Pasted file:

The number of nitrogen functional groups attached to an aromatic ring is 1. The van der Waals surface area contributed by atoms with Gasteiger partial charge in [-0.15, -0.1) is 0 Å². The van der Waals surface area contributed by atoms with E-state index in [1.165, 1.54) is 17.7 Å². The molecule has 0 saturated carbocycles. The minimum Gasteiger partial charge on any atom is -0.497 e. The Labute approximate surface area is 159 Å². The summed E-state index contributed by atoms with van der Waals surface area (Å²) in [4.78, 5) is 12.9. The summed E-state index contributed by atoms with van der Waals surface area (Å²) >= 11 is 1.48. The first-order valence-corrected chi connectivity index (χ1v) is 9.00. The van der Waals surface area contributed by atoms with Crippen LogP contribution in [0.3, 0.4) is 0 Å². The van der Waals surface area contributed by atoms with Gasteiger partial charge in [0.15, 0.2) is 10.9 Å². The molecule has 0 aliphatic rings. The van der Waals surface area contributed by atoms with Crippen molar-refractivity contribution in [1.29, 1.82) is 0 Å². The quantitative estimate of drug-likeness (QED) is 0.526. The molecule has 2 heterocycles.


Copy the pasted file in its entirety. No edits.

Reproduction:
The number of nitrogen functional groups attached to an aromatic ring is 1. The van der Waals surface area contributed by atoms with Gasteiger partial charge in [-0.15, -0.1) is 0 Å². The van der Waals surface area contributed by atoms with E-state index in [1.165, 1.54) is 17.7 Å². The molecule has 0 saturated carbocycles. The minimum Gasteiger partial charge on any atom is -0.497 e. The Labute approximate surface area is 159 Å². The summed E-state index contributed by atoms with van der Waals surface area (Å²) in [4.78, 5) is 12.9. The summed E-state index contributed by atoms with van der Waals surface area (Å²) >= 11 is 1.48. The first-order valence-corrected chi connectivity index (χ1v) is 9.00. The van der Waals surface area contributed by atoms with Crippen LogP contribution in [0.3, 0.4) is 0 Å². The van der Waals surface area contributed by atoms with Gasteiger partial charge in [0.15, 0.2) is 10.9 Å². The molecule has 0 aliphatic rings. The van der Waals surface area contributed by atoms with Crippen molar-refractivity contribution in [1.29, 1.82) is 0 Å². The quantitative estimate of drug-likeness (QED) is 0.526. The molecule has 2 heterocycles.